Randomized consent designs for clinical trials: An update
Article first published online: 12 OCT 2006
Copyright © 1990 John Wiley & Sons, Ltd.
Statistics in Medicine
Volume 9, Issue 6, pages 645–656, June 1990
How to Cite
Zelen, M. (1990), Randomized consent designs for clinical trials: An update. Statist. Med., 9: 645–656. doi: 10.1002/sim.4780090611
- Issue published online: 12 OCT 2006
- Article first published online: 12 OCT 2006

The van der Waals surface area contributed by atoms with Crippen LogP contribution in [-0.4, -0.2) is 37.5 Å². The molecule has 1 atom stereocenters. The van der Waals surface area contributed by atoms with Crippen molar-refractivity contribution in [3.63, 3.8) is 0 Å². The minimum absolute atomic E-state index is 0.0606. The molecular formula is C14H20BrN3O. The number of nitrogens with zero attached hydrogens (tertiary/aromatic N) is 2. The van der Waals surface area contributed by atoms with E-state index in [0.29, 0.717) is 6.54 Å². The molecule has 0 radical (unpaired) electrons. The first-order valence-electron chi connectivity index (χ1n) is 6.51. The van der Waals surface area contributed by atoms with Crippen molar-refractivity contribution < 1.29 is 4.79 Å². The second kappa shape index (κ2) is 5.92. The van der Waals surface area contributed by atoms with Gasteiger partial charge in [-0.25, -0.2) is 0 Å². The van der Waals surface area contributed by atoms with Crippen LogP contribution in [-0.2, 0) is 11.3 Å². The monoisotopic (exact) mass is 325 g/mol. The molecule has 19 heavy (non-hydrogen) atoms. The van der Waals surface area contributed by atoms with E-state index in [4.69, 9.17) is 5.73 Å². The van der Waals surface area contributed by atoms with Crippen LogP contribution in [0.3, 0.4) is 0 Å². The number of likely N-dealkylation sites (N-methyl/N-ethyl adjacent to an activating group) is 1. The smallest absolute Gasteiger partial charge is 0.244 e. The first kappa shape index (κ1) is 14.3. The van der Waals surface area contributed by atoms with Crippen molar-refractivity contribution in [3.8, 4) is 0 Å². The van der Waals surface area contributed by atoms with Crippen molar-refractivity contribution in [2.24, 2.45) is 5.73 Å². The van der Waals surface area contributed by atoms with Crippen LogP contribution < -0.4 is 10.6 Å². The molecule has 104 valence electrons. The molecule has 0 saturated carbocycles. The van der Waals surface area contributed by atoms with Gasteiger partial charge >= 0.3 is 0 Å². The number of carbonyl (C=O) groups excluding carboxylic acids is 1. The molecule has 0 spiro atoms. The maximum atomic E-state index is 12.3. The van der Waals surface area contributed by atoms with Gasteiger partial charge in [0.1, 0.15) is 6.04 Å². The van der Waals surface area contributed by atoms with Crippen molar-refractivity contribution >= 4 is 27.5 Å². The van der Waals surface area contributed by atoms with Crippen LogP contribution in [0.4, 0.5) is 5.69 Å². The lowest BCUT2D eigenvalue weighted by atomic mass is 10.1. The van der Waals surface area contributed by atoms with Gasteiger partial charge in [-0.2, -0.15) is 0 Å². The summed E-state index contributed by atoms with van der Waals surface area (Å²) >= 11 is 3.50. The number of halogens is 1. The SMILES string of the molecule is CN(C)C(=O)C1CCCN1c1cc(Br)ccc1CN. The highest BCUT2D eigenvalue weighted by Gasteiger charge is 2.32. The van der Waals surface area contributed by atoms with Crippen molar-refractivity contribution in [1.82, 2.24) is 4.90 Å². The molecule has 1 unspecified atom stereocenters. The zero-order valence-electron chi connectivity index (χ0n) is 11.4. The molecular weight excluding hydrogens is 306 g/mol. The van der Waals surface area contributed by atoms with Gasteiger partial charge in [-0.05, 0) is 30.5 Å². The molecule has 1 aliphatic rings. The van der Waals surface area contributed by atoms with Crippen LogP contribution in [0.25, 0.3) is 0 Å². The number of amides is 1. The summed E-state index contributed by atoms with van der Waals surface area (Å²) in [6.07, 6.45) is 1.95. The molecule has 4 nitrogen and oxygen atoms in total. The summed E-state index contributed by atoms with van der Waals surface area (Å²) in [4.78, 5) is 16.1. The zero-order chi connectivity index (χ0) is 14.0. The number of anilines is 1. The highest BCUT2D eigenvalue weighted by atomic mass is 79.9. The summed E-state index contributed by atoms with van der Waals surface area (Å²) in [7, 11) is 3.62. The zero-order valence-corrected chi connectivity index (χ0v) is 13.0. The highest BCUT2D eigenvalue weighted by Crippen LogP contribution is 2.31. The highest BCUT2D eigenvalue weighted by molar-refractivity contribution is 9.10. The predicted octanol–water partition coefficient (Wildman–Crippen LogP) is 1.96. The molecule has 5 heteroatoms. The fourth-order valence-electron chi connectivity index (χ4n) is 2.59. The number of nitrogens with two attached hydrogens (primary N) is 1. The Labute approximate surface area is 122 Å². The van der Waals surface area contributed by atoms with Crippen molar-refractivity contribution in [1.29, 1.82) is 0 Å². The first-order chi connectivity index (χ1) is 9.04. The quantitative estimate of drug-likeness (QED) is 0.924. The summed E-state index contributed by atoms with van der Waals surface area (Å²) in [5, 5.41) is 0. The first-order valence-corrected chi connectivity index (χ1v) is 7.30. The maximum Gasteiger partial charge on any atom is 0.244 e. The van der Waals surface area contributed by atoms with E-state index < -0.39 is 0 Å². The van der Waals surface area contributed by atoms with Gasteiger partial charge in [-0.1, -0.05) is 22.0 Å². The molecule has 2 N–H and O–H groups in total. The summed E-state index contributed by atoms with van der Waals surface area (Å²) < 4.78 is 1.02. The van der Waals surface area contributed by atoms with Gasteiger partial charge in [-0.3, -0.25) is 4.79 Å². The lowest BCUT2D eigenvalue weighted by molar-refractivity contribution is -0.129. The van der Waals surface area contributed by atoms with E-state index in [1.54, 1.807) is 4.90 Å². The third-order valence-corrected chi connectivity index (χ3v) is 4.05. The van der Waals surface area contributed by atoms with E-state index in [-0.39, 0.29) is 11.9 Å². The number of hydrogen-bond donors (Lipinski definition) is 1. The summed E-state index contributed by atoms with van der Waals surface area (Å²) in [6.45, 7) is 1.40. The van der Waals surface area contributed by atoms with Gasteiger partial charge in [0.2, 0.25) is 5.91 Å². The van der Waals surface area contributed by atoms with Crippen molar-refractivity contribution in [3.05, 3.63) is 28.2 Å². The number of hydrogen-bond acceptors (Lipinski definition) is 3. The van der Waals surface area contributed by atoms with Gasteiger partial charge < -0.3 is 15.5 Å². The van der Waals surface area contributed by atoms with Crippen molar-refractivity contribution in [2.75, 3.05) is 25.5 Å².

- Public Health Service
- National Cancer Institute, National Institutes of Health. Grant Number: CA-23415
- Department of Health and Human Services
Randomized consent designs were introduced to make it easier for physicians to enter patients in randomized clinical trials. Physician reluctance to participate in randomized clinical trials is often a reflection that the physician-patient relationship could be compromised if the physician makes known to the patient his/her inability to select a preferred therapy. Clinical trials having a no-treatment control or placebo amplify this concern. This paper reviews the main ideas of randomized consent designs (single and double) and the statistical model underlying the analysis, and presents some recent experiences.